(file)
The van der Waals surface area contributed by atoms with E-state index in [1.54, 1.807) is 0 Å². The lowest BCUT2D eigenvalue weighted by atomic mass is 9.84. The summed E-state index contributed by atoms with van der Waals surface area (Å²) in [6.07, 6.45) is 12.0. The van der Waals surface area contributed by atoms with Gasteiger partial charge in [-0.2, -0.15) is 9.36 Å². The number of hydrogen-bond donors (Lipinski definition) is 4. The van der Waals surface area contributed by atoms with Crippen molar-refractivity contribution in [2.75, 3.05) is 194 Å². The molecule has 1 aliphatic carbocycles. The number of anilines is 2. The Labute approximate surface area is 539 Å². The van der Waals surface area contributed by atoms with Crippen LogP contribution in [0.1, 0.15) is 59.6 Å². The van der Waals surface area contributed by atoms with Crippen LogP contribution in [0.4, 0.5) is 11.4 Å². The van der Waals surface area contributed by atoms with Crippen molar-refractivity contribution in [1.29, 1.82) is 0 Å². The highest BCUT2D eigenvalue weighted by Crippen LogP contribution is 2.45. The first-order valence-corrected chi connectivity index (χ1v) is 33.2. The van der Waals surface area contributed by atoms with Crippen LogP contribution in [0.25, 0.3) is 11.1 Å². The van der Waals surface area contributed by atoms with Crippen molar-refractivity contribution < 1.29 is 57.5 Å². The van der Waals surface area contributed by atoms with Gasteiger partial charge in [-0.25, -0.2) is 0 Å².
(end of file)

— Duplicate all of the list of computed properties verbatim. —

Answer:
The van der Waals surface area contributed by atoms with E-state index in [1.54, 1.807) is 0 Å². The lowest BCUT2D eigenvalue weighted by atomic mass is 9.84. The summed E-state index contributed by atoms with van der Waals surface area (Å²) in [6.07, 6.45) is 12.0. The van der Waals surface area contributed by atoms with Gasteiger partial charge in [-0.2, -0.15) is 9.36 Å². The number of hydrogen-bond donors (Lipinski definition) is 4. The van der Waals surface area contributed by atoms with Crippen molar-refractivity contribution in [2.75, 3.05) is 194 Å². The molecule has 1 aliphatic carbocycles. The number of anilines is 2. The Labute approximate surface area is 539 Å². The van der Waals surface area contributed by atoms with Crippen LogP contribution in [0.1, 0.15) is 59.6 Å². The van der Waals surface area contributed by atoms with Crippen LogP contribution in [0.4, 0.5) is 11.4 Å². The van der Waals surface area contributed by atoms with Crippen molar-refractivity contribution in [1.29, 1.82) is 0 Å². The highest BCUT2D eigenvalue weighted by Crippen LogP contribution is 2.45. The first-order valence-corrected chi connectivity index (χ1v) is 33.2. The van der Waals surface area contributed by atoms with Crippen LogP contribution in [0.25, 0.3) is 11.1 Å². The van der Waals surface area contributed by atoms with Crippen molar-refractivity contribution < 1.29 is 57.5 Å². The van der Waals surface area contributed by atoms with Gasteiger partial charge in [-0.25, -0.2) is 0 Å².